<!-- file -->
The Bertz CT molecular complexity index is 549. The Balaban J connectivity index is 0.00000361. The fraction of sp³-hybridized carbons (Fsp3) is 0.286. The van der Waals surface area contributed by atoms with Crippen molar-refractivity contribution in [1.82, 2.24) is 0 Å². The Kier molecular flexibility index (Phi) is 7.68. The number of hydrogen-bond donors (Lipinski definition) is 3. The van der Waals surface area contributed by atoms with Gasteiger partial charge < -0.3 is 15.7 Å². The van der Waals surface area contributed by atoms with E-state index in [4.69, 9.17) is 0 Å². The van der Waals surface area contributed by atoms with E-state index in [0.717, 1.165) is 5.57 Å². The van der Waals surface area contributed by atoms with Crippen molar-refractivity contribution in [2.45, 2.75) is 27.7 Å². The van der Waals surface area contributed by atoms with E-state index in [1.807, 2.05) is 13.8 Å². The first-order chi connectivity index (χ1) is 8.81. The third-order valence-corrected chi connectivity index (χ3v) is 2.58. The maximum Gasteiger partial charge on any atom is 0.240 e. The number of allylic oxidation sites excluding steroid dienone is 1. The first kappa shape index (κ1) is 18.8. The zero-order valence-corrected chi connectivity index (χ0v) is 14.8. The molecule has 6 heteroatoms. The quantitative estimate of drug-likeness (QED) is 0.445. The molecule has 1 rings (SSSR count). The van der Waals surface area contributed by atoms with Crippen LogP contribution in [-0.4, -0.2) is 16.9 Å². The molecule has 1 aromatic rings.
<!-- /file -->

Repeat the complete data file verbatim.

The Bertz CT molecular complexity index is 549. The Balaban J connectivity index is 0.00000361. The fraction of sp³-hybridized carbons (Fsp3) is 0.286. The van der Waals surface area contributed by atoms with Crippen molar-refractivity contribution in [1.82, 2.24) is 0 Å². The Kier molecular flexibility index (Phi) is 7.68. The number of hydrogen-bond donors (Lipinski definition) is 3. The van der Waals surface area contributed by atoms with Gasteiger partial charge < -0.3 is 15.7 Å². The van der Waals surface area contributed by atoms with E-state index in [4.69, 9.17) is 0 Å². The van der Waals surface area contributed by atoms with E-state index in [0.717, 1.165) is 5.57 Å². The van der Waals surface area contributed by atoms with Crippen molar-refractivity contribution in [2.45, 2.75) is 27.7 Å². The van der Waals surface area contributed by atoms with E-state index in [1.807, 2.05) is 13.8 Å². The first-order chi connectivity index (χ1) is 8.81. The third-order valence-corrected chi connectivity index (χ3v) is 2.58. The maximum Gasteiger partial charge on any atom is 0.240 e. The number of allylic oxidation sites excluding steroid dienone is 1. The first kappa shape index (κ1) is 18.8. The zero-order valence-corrected chi connectivity index (χ0v) is 14.8. The molecule has 6 heteroatoms. The quantitative estimate of drug-likeness (QED) is 0.445. The molecule has 1 rings (SSSR count). The van der Waals surface area contributed by atoms with Crippen LogP contribution in [-0.4, -0.2) is 16.9 Å². The molecule has 1 aromatic rings.